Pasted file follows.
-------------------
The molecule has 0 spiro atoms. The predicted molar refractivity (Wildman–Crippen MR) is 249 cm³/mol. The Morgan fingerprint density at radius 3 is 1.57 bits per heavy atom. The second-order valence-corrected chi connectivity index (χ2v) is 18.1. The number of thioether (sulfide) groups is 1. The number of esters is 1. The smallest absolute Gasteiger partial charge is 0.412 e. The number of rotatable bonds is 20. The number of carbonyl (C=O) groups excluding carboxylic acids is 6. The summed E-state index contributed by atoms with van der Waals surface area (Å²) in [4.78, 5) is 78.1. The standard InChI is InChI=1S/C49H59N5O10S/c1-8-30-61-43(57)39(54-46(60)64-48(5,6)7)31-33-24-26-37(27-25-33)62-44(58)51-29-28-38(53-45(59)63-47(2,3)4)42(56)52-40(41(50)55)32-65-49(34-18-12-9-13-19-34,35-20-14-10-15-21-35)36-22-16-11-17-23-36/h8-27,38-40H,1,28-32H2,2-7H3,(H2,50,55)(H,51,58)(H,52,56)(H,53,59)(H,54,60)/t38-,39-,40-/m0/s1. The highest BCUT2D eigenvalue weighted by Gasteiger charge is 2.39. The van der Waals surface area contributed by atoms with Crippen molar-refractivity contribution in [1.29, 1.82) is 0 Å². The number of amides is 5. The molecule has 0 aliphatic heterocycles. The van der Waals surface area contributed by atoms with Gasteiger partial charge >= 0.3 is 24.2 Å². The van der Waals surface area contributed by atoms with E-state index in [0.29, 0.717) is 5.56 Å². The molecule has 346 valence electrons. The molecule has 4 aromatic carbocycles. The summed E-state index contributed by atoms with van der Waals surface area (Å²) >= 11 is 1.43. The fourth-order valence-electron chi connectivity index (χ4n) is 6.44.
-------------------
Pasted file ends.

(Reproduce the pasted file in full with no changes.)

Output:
The molecule has 0 spiro atoms. The predicted molar refractivity (Wildman–Crippen MR) is 249 cm³/mol. The Morgan fingerprint density at radius 3 is 1.57 bits per heavy atom. The second-order valence-corrected chi connectivity index (χ2v) is 18.1. The number of thioether (sulfide) groups is 1. The number of esters is 1. The smallest absolute Gasteiger partial charge is 0.412 e. The number of rotatable bonds is 20. The number of carbonyl (C=O) groups excluding carboxylic acids is 6. The summed E-state index contributed by atoms with van der Waals surface area (Å²) in [4.78, 5) is 78.1. The standard InChI is InChI=1S/C49H59N5O10S/c1-8-30-61-43(57)39(54-46(60)64-48(5,6)7)31-33-24-26-37(27-25-33)62-44(58)51-29-28-38(53-45(59)63-47(2,3)4)42(56)52-40(41(50)55)32-65-49(34-18-12-9-13-19-34,35-20-14-10-15-21-35)36-22-16-11-17-23-36/h8-27,38-40H,1,28-32H2,2-7H3,(H2,50,55)(H,51,58)(H,52,56)(H,53,59)(H,54,60)/t38-,39-,40-/m0/s1. The highest BCUT2D eigenvalue weighted by Gasteiger charge is 2.39. The van der Waals surface area contributed by atoms with Crippen molar-refractivity contribution in [1.29, 1.82) is 0 Å². The number of amides is 5. The molecule has 0 aliphatic heterocycles. The van der Waals surface area contributed by atoms with Gasteiger partial charge >= 0.3 is 24.2 Å². The van der Waals surface area contributed by atoms with E-state index in [0.29, 0.717) is 5.56 Å². The molecule has 346 valence electrons. The molecule has 4 aromatic carbocycles. The summed E-state index contributed by atoms with van der Waals surface area (Å²) >= 11 is 1.43. The fourth-order valence-electron chi connectivity index (χ4n) is 6.44.